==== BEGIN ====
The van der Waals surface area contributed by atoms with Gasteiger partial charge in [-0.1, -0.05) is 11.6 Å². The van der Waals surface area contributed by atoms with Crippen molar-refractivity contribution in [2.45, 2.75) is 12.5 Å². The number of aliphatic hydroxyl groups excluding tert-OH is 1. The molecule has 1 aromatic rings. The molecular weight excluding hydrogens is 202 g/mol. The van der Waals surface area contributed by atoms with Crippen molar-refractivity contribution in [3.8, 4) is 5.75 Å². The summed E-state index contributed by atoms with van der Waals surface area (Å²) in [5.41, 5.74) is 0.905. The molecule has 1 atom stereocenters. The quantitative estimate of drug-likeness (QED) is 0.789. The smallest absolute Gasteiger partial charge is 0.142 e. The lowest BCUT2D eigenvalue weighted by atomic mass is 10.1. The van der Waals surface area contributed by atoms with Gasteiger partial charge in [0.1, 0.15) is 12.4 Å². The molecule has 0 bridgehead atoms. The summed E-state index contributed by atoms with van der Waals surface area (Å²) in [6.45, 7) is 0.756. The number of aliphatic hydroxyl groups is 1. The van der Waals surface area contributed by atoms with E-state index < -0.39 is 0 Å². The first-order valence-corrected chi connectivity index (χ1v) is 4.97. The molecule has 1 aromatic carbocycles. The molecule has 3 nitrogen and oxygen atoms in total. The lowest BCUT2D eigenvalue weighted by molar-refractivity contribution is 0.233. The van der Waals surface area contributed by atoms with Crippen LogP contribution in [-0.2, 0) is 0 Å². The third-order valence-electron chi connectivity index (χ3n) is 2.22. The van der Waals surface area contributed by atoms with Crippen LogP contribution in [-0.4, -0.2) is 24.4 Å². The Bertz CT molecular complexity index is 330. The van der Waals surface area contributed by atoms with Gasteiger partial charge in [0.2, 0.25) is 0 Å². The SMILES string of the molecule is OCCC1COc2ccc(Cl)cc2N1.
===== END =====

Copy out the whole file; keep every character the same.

The van der Waals surface area contributed by atoms with Gasteiger partial charge in [-0.1, -0.05) is 11.6 Å². The van der Waals surface area contributed by atoms with Crippen molar-refractivity contribution in [2.45, 2.75) is 12.5 Å². The number of aliphatic hydroxyl groups excluding tert-OH is 1. The molecule has 1 aromatic rings. The molecular weight excluding hydrogens is 202 g/mol. The van der Waals surface area contributed by atoms with Crippen molar-refractivity contribution in [3.8, 4) is 5.75 Å². The summed E-state index contributed by atoms with van der Waals surface area (Å²) in [5.41, 5.74) is 0.905. The molecule has 1 atom stereocenters. The quantitative estimate of drug-likeness (QED) is 0.789. The smallest absolute Gasteiger partial charge is 0.142 e. The lowest BCUT2D eigenvalue weighted by atomic mass is 10.1. The van der Waals surface area contributed by atoms with Gasteiger partial charge in [0.1, 0.15) is 12.4 Å². The molecule has 0 bridgehead atoms. The summed E-state index contributed by atoms with van der Waals surface area (Å²) in [6.45, 7) is 0.756. The number of aliphatic hydroxyl groups is 1. The van der Waals surface area contributed by atoms with E-state index < -0.39 is 0 Å². The first-order valence-corrected chi connectivity index (χ1v) is 4.97. The molecule has 1 aromatic carbocycles. The molecule has 3 nitrogen and oxygen atoms in total. The lowest BCUT2D eigenvalue weighted by molar-refractivity contribution is 0.233. The van der Waals surface area contributed by atoms with Crippen LogP contribution in [-0.2, 0) is 0 Å². The third-order valence-electron chi connectivity index (χ3n) is 2.22. The van der Waals surface area contributed by atoms with Crippen LogP contribution in [-0.4, -0.2) is 24.4 Å². The Bertz CT molecular complexity index is 330. The van der Waals surface area contributed by atoms with Gasteiger partial charge in [0.2, 0.25) is 0 Å². The SMILES string of the molecule is OCCC1COc2ccc(Cl)cc2N1.